New data reveals where people in Delaware prisons come from
Report shows every community is harmed by mass incarceration
September 15, 2022
Today the Prison Policy Initiative, along with Delaware advocates Kyra Hoffner and Jack Young released a new report, Where people in prison come from: The geography of mass incarceration in Delaware, that provides an in-depth look at where people incarcerated in Delaware state prisons come from. The report also provides six detailed data tables that serve as a foundation for advocates, organizers, policymakers, data journalists, academics and others to analyze how incarceration relates to other factors of community well-being.
The data and report are made possible by the state’s landmark 2010 law that requires that people in state prisons be counted as residents of their hometown rather than in cells when state and local governments redistrict every ten years.
The report shows:
- All three counties — and every state legislative district — are missing a portion of their population to incarceration in state prison.
- Wilmington has the dubious distinction of having both the highest number of city residents incarcerated as well as the highest incarceration rate of any city in the state.
- Mass incarceration is not just a problem impacting large cities. Many smaller towns are also hit hard. Laurel, for example, has an incarceration rate of 1,227 per 100,000 residents, while Blades has a rate of 924 per 100,000 residents.
Data tables included in the report provide residence information for people in Delaware state prisons at the time of the 2020 Census, offering the clearest look ever at which communities are most impacted by mass incarceration. They break down the number of people locked up by county, city, zip code, legislative district, and census tract.
The data show the cities with the highest incarceration rates are Wilmington (1,299 per 100,000 residents), Seaford (748 per 100,000 residents) and Dover (680 per 100,000 residents). For comparison, Newark has the lowest incarceration rate of any city, at 131 per 100,000 residents, nearly ten times lower than Wilmington, and nearly three times lower than the state rate of 380 per 100,000 residents.
“The nation’s 40-year failed experiment with mass incarceration harms each and every one of us. This analysis shows that while some communities are disproportionately impacted by this failed policy, nobody escapes the damage it causes,” said Emily Widra, Senior Research Analyst at the Prison Policy Initiative and co-author of the report. “Our report is just the beginning. We’re making this data available so others can further examine how geographic incarceration trends correlate with other problems communities face.”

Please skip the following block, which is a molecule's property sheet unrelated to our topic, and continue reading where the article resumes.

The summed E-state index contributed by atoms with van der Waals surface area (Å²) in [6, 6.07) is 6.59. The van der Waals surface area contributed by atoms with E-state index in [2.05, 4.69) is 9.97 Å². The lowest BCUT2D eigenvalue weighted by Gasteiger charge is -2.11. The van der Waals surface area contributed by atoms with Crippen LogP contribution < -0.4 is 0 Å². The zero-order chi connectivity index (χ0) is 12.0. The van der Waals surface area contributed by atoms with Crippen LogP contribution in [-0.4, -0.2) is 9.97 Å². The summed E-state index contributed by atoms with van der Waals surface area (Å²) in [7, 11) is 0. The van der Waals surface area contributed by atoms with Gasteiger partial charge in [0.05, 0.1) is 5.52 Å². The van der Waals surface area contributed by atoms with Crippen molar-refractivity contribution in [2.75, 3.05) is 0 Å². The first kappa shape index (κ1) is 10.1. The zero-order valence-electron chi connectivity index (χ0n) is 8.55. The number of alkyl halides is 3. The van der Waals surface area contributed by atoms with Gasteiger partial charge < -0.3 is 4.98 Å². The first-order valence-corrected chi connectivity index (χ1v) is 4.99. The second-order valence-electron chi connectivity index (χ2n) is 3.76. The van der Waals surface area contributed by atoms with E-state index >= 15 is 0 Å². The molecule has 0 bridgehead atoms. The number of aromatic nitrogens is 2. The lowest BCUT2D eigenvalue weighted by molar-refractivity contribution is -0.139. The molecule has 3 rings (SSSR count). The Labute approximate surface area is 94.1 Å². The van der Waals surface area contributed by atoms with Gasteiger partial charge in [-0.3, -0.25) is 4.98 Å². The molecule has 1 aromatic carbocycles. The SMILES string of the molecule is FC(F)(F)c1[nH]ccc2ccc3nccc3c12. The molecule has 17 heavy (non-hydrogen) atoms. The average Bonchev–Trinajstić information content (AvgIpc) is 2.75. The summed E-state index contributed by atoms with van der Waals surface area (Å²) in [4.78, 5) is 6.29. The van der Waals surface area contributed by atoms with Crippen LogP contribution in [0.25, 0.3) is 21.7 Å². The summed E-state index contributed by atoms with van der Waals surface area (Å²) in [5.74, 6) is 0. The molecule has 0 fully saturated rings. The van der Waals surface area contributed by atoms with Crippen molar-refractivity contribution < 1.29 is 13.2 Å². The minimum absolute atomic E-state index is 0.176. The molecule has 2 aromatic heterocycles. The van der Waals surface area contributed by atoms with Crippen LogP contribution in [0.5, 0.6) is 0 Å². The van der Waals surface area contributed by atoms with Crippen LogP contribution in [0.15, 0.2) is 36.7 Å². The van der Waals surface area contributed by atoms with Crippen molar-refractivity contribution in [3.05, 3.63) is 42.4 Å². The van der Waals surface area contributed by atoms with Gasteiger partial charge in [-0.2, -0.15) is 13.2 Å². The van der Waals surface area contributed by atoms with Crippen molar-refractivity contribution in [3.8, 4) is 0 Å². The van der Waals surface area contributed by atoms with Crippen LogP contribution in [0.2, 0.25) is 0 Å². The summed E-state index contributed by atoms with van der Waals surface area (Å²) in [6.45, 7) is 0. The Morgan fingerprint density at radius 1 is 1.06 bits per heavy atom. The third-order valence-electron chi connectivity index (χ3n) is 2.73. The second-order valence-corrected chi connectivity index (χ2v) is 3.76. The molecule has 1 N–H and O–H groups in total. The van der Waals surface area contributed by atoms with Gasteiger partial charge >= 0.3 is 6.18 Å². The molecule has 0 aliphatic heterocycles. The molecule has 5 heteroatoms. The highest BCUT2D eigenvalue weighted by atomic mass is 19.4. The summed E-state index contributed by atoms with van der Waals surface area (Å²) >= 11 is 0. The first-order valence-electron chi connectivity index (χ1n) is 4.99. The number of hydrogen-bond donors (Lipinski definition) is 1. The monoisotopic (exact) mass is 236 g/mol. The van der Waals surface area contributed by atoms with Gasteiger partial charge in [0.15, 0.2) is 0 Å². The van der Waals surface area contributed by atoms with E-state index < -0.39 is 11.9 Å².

The report cites studies that show that incarceration rates correlate with a variety of negative outcomes, including higher rates of asthma, depression, lower standardized test scores, reduced life expectancy and more. The data included in this report gives researchers the tools they need to better understand how these correlations play out in Delaware.
“This report provides the most precise picture ever of which communities are most impacted, and just as importantly, it shows where support and resources should be deployed to repair that harm,” said Kyra Hoffner, co-author of the report.
“Every person locked behind bars in Delaware represents a piece of the fabric of a community that is missing,” said Jack Young, co-author of the report. “This report and data provide critical guidance on where and how resources and support should be allocated.”
The report is part of a series of reports examining the geography of mass incarceration in America.
Delaware is one of more than a dozen states and 200 local governments that have addressed the practice of “prison gerrymandering,” which gives disproportional political clout to state and local districts that contain prisons at the expense of all of the other areas of the state. In total, roughly half the country now lives in a place that has taken action to address prison gerrymandering.